Five lectures between Thursday 18th January and Thursday 10th May. These are free to attend and open to all, Thomas Paine Lecture Theatre. All details can be found on the UEA website

Following the Brexit Means Brexit Public Lecture Series of 2017, in 2018 UEA’s Faculty of Arts and Humanities is exploring Britain’s changing global roles and responsibilities from different cultural and political perspectives. How does Britain’s twenty-first-century role differ from its previous identities? Which global duties and identities have changed? How are we communicating and representing ourselves on the global stage? And is Britain still ‘we’? Join us for a series of five public events to discuss these questions.

The five events address different elements of Britain’s global identity, its past, present and future, and how it represents itself to the world:

  • Britain’s Global Pasts (18 January): Surely Britain in its past was rural, parochial, and isolated from the wider world?  Or its global past might sound slightly disturbing – evoking images of colonialism and exploitation.  This panel sets out to challenge these conceptions, highlighting British global pasts that provide positive, outward-facing models for Britain’s relationship with the wider world today.
  • Britain’s Global Role (8 February): This session will explore opportunities for the UK to further its “Global Britain” agenda, looking across issues like development aid and UN peacekeeping, where the UK is making a positive contribution, and arms control, where UK conduct is falling short, with harrowing consequences for people in places like Yemen and more broadly, for the health of the international system.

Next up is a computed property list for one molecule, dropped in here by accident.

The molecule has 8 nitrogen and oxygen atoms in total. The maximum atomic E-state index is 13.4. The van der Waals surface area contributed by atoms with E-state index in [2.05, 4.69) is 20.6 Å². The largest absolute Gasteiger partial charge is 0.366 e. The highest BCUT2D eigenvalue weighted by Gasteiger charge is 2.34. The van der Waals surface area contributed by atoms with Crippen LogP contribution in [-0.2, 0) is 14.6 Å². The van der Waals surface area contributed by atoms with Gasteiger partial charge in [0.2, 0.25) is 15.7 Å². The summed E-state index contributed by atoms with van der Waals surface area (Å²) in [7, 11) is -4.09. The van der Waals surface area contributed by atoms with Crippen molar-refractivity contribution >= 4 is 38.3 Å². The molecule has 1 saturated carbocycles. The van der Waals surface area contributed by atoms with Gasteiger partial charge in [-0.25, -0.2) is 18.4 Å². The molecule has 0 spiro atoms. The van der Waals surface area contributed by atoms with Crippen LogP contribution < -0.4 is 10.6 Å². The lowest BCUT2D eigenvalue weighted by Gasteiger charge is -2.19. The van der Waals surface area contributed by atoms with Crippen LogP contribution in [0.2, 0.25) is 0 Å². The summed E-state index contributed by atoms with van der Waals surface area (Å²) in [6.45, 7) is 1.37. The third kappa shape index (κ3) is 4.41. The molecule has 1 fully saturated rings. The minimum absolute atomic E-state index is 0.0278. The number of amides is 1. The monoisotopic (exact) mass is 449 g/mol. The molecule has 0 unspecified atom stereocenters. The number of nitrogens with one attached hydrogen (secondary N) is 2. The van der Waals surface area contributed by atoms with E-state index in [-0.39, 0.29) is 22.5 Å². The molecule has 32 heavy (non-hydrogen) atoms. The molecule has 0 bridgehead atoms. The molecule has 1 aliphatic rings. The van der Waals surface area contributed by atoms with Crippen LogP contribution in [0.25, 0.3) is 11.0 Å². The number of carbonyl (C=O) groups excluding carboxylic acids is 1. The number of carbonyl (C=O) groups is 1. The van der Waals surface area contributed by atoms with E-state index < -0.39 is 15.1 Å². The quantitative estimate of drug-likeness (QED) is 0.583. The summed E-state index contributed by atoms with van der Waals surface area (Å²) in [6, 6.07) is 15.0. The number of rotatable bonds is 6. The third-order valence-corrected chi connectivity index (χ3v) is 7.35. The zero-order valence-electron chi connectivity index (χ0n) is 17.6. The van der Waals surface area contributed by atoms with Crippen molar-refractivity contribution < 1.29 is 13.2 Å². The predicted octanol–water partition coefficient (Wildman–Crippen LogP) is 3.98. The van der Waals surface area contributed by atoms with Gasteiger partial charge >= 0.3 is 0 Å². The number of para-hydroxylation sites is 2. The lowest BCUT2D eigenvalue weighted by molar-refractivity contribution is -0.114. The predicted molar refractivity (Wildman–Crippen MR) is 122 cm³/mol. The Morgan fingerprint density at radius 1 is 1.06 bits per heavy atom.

• Gender and Intersectionality in Global Britain (15 February): Gender issues in ‘Global Britain’ often intersect with other factors such as identity, power, language, disability, religion, and sexuality. In this session UEA researchers in Gender, Queer Studies, and Linguistics aim to document the way in which the lived experiences of individuals occupying a particular intersection in Global Britain often become subjected to cultural misinterpretations and unethical ascriptions.
  • Britain on Film: National Cinema in a Global Context (19 April): The Chief Executive of Film London (and UEA alumnus) Adrian Wootton will be leading a discussion of the UK as a location for producing feature films and high-end television, and the issues facing the film industry in the current political climate. The panel also considers how Britain has been represented on film, and will include footage provided by the East Anglian Film Archive.
  • Communication in Global Britain: The Language Gap (10 May): Professor Steven Vertovec, Director of the Max Planck Institute, focuses on the challenges for communication we face. What role does language play in superdiverse societies such as Britain? What are the challenges and benefits of the increasing number of languages spoken in today’s Global Britain? And how will Brexit affect, and be affected by, the need to communicate across a growing number of languages?

The public lecture series is coordinated by Dr William Rossiter and Dr Emma Pett.  For further information, please contact them on or